Iyer, S., Mustafa, S., Moro, L., Jarvis, E., Joober, R., Abadi, S., Casacalenda, N., Margolese, H., Abdel-Baki, A., Lepage, M. et Malla, A. (2021). Suicidality over the first five years of psychosis: Does extending early intervention have benefits? The Canadian Journal of Psychiatry/La Revue canadienne de psychiatrie, 66(5), 468-476.
Objective: We aimed to investigate whether individuals with first-episode psychosis (FEP) receiving extended early intervention (EI) were less likely to experience suicidal ideation and behaviors than those transferred to regular care after 2 years of EI. Another objective was to examine the 5-year course of suicidality in FEP.
Methods: We conducted a secondary analysis of a randomized controlled trial where 220 patients were randomized after 2 years of EI to receive extended EI or regular care for the subsequent 3 years. Suicidality was rated using the Brief Psychiatric Rating Scale. Linear mixed model analysis was used to study time and group effects on suicidality.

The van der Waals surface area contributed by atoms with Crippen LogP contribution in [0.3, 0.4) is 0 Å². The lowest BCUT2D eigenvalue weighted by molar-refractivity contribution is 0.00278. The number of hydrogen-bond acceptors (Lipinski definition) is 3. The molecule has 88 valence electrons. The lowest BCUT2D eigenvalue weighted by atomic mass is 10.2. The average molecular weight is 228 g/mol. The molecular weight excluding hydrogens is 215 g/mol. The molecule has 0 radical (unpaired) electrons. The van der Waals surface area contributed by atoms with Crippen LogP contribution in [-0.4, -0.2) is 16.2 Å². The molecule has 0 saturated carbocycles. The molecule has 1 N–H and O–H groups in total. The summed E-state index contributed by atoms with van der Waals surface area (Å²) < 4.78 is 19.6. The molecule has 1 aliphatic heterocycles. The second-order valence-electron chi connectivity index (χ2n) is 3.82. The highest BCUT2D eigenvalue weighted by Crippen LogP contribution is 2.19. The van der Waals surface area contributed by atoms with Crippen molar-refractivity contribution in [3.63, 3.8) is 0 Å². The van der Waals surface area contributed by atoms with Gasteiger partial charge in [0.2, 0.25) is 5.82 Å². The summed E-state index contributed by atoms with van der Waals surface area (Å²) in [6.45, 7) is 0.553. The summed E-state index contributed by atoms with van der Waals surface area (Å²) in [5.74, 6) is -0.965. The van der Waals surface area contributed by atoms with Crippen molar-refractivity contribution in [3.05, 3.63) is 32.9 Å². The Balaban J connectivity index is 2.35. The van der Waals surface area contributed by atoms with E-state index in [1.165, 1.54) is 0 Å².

Results: Extended EI and regular care groups did not differ on suicidality. There was a small decrease in suicidality over time, F(7, 1038) = 1.84, P = 0.077, with an immediate sharp decline within a month of treatment, followed by stability over the remaining 5 years. Patients who endorsed suicidality at entry (46.6%) had higher baseline positive, negative, and depressive symptoms. The 5-year course fell in 3 groups: never endorsed suicidality (33.9%), endorsed suicidality at low-risk levels (43.1%), and endorsed high-risk levels (23.0%). The high-risk group had a higher proportion of affective versus nonaffective psychosis diagnosis; higher baseline positive and depressive symptoms; higher 5-year mean depression scores, and fewer weeks of positive symptom remission over the 5-year course.
Conclusions: The first month of treatment is a critical period for suicide risk in FEP. Although early reductions in suicidality are often maintained, our findings make the case for sustained monitoring for suicide risk management.